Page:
Sunday, January 25, 2009

E-Mail Etiquette

I have been using E-Mail in one form or another since the mid 1980s. Yet today, I find it kind of funny that people still are struggling with how to use E-Mail. Indeed, we have seen many warnings in the news media about those who would do our economy harm by way of cyber-crime. You may have received many E-Mails - which end up clogging the Internet - promising riches through Nigerians and Taiwanese lawyers, government ministers, or long lost family members. These people just need someone of good moral fiber to help them, which could be you. These people do mean harm. Quite frankly, if you fall for the scam you believe you are getting something for nothing. I have to wonder – do enough people fall for this for these people to keep trying?

Yet, who is actually clogging my E-Mail box? Typically it is a friend or family member who has recently discovered the personal computer, the Internet and E-Mail. Not everyone wants to be warned that Bill Gates is going to pay me for sending E-Mail as a test. Nor do I really need to be falsely warned that the U.S. Postal Service is going to start charging me a fee "per E-Mail message." Considering the US Government invented the Internet, I find that one particularly amusing. Does anyone really believe that they must forward on this or any other E-Mail to keep the "chain" intact – or risk bad luck? Seems like the bad luck arrived when I received the message! But what bothers me the most, unlike operating a vehicle which requires the driver to know and abide by the rules of the road, the novice computer user does not seem to care about E-Mail etiquette.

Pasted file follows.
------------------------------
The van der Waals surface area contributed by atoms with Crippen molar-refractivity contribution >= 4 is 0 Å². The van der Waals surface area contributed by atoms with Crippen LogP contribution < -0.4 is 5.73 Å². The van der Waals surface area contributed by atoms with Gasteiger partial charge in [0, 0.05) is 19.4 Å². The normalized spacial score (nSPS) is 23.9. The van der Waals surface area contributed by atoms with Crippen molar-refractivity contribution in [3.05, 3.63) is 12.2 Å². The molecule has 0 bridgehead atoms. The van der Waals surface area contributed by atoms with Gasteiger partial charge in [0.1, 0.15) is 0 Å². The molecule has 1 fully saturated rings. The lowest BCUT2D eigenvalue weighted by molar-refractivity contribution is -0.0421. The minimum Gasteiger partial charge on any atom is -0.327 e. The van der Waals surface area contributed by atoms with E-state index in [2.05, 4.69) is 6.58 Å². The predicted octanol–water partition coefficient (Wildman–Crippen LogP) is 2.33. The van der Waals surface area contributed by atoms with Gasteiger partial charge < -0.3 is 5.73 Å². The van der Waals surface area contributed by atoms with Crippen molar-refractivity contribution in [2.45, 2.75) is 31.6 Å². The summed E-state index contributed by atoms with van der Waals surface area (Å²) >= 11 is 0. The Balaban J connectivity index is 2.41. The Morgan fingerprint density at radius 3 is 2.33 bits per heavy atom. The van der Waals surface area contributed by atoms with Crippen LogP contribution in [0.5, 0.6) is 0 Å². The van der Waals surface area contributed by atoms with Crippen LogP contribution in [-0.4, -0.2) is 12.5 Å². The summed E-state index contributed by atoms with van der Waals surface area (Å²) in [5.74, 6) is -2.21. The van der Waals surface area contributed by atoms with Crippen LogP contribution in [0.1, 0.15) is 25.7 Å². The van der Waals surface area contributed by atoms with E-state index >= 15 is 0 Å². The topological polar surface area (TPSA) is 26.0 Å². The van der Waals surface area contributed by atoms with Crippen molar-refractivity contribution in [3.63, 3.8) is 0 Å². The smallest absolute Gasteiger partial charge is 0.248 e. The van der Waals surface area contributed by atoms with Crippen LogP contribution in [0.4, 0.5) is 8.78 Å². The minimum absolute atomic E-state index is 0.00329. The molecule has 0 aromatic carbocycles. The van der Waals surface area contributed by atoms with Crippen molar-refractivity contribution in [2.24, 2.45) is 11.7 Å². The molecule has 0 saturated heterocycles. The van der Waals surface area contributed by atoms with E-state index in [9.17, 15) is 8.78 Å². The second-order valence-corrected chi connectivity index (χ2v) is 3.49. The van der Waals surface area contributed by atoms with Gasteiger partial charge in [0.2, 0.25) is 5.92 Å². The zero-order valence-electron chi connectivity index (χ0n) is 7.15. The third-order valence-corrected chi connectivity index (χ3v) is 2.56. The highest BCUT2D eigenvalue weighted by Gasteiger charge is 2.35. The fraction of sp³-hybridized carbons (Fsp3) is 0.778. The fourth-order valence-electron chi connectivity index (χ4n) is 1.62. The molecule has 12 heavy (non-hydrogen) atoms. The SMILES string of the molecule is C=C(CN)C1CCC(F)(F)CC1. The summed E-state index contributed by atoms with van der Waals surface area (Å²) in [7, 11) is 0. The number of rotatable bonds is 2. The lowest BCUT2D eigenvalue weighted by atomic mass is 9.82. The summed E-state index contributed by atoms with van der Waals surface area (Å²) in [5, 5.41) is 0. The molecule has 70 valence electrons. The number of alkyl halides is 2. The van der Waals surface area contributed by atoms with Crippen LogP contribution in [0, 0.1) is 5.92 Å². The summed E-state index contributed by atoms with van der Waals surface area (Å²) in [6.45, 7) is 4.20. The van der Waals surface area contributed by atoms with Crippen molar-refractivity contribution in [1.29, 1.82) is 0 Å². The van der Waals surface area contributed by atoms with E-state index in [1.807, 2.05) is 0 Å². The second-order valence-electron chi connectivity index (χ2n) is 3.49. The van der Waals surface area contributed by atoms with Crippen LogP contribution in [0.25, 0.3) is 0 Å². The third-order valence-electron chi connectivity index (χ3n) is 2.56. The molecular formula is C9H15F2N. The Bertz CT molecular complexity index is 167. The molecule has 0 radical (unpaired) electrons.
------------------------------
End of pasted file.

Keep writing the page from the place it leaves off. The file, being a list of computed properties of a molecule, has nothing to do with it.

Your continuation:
For example, such a user has no idea about the BCC: line. They have no concern about factual correctness – they will send the message just in case! They will send spam usually of two forms.

1) Most of the message is nothing but the address list of the sender. You must scroll through the entire message to actually get any idea of the message what sender intended. Sometimes, this original message may actually be an attachment of an attachment.

2) The message is a bogus warning. It is flat out incorrect. No fact checking was done. No sources cited. It’s like having the no say whether or not I take delivery of the National Enquirer or Fox News.

This type behavior represents a greater threat to E-Mail integrity, time management, and space in your inbox. Luckily, there are resources such as Snopes that easily allow you to de-confuse your friend and point them in the right direction, gently. But, do you try? This can create anxiety. Do you let them go on believing? Do you engage in gentle stewardship of the person to become better a netizen? You can ignore the problem and hope it goes away. However, I suggest you reply to gently to correct information and how to send email to many people using BCC: feature as well as exercise a healthy dose of scrutiny before simply forwarding anything on as "factual" by doing a little research yourself.

Why? Noise. With so much unnecessary or junk E-Mail messages, I start to disregard all their E-Mail messages. When and should they send something I need to know about, I would never know.

1 comment:

  1. you are not blocking my dilbert, foxnews or.... emails lol